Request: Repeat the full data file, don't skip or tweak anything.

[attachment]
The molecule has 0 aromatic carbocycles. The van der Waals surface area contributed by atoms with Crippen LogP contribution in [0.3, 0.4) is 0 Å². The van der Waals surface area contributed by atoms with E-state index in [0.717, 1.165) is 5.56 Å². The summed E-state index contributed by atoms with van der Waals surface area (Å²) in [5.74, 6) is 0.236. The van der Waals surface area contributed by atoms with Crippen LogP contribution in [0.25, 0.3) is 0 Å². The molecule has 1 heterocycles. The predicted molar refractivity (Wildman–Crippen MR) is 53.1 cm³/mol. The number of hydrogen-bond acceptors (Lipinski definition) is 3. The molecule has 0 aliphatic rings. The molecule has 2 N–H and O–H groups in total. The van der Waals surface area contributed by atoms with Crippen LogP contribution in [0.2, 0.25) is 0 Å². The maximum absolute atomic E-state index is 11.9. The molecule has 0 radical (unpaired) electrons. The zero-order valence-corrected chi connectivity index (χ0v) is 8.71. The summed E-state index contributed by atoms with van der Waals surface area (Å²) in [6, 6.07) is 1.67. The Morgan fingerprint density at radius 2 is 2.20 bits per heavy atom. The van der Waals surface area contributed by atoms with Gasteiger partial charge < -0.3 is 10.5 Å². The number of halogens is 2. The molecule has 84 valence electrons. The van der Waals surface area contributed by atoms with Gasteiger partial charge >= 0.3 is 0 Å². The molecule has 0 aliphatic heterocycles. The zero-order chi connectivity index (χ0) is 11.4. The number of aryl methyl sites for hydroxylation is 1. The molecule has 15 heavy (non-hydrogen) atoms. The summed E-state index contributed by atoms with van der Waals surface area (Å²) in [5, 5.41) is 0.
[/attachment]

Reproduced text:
The molecule has 0 aromatic carbocycles. The van der Waals surface area contributed by atoms with Crippen LogP contribution in [0.3, 0.4) is 0 Å². The van der Waals surface area contributed by atoms with E-state index in [0.717, 1.165) is 5.56 Å². The summed E-state index contributed by atoms with van der Waals surface area (Å²) in [5.74, 6) is 0.236. The van der Waals surface area contributed by atoms with Crippen LogP contribution in [0.25, 0.3) is 0 Å². The molecule has 1 heterocycles. The predicted molar refractivity (Wildman–Crippen MR) is 53.1 cm³/mol. The number of hydrogen-bond acceptors (Lipinski definition) is 3. The molecule has 0 aliphatic rings. The molecule has 2 N–H and O–H groups in total. The van der Waals surface area contributed by atoms with Crippen LogP contribution in [0.2, 0.25) is 0 Å². The maximum absolute atomic E-state index is 11.9. The molecule has 0 radical (unpaired) electrons. The zero-order valence-corrected chi connectivity index (χ0v) is 8.71. The summed E-state index contributed by atoms with van der Waals surface area (Å²) in [6, 6.07) is 1.67. The Morgan fingerprint density at radius 2 is 2.20 bits per heavy atom. The van der Waals surface area contributed by atoms with Gasteiger partial charge < -0.3 is 10.5 Å². The number of halogens is 2. The molecule has 84 valence electrons. The van der Waals surface area contributed by atoms with Gasteiger partial charge >= 0.3 is 0 Å². The molecule has 0 aliphatic heterocycles. The zero-order chi connectivity index (χ0) is 11.4. The number of aryl methyl sites for hydroxylation is 1. The molecule has 15 heavy (non-hydrogen) atoms. The summed E-state index contributed by atoms with van der Waals surface area (Å²) in [5, 5.41) is 0.